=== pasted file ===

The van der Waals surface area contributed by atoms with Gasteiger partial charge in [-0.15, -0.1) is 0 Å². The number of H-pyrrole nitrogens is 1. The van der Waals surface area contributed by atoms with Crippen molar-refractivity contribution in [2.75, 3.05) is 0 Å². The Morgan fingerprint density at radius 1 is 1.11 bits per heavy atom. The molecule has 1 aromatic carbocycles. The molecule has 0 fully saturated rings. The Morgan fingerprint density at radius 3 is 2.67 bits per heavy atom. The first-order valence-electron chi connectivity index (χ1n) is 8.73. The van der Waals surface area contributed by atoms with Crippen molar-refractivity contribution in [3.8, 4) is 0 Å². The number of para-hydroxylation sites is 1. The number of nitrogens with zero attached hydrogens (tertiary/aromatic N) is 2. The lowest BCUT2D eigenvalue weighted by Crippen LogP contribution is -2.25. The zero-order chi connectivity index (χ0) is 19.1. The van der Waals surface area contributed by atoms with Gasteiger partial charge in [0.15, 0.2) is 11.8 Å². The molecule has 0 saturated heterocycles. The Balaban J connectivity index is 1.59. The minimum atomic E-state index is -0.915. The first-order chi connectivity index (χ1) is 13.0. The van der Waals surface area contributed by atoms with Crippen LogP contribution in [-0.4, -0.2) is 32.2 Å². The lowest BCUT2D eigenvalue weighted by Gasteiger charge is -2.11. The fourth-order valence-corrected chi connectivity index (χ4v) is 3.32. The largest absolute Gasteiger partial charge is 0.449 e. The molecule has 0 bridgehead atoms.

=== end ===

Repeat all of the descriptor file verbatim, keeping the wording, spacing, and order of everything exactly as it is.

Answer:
The van der Waals surface area contributed by atoms with Gasteiger partial charge in [-0.15, -0.1) is 0 Å². The number of H-pyrrole nitrogens is 1. The van der Waals surface area contributed by atoms with Crippen molar-refractivity contribution in [2.75, 3.05) is 0 Å². The Morgan fingerprint density at radius 1 is 1.11 bits per heavy atom. The molecule has 1 aromatic carbocycles. The molecule has 0 fully saturated rings. The Morgan fingerprint density at radius 3 is 2.67 bits per heavy atom. The first-order valence-electron chi connectivity index (χ1n) is 8.73. The van der Waals surface area contributed by atoms with Crippen molar-refractivity contribution in [3.8, 4) is 0 Å². The number of para-hydroxylation sites is 1. The number of nitrogens with zero attached hydrogens (tertiary/aromatic N) is 2. The lowest BCUT2D eigenvalue weighted by Crippen LogP contribution is -2.25. The zero-order chi connectivity index (χ0) is 19.1. The van der Waals surface area contributed by atoms with Gasteiger partial charge in [0.15, 0.2) is 11.8 Å². The molecule has 0 saturated heterocycles. The Balaban J connectivity index is 1.59. The minimum atomic E-state index is -0.915. The first-order chi connectivity index (χ1) is 13.0. The van der Waals surface area contributed by atoms with Crippen LogP contribution in [-0.4, -0.2) is 32.2 Å². The lowest BCUT2D eigenvalue weighted by Gasteiger charge is -2.11. The fourth-order valence-corrected chi connectivity index (χ4v) is 3.32. The largest absolute Gasteiger partial charge is 0.449 e. The molecule has 0 bridgehead atoms.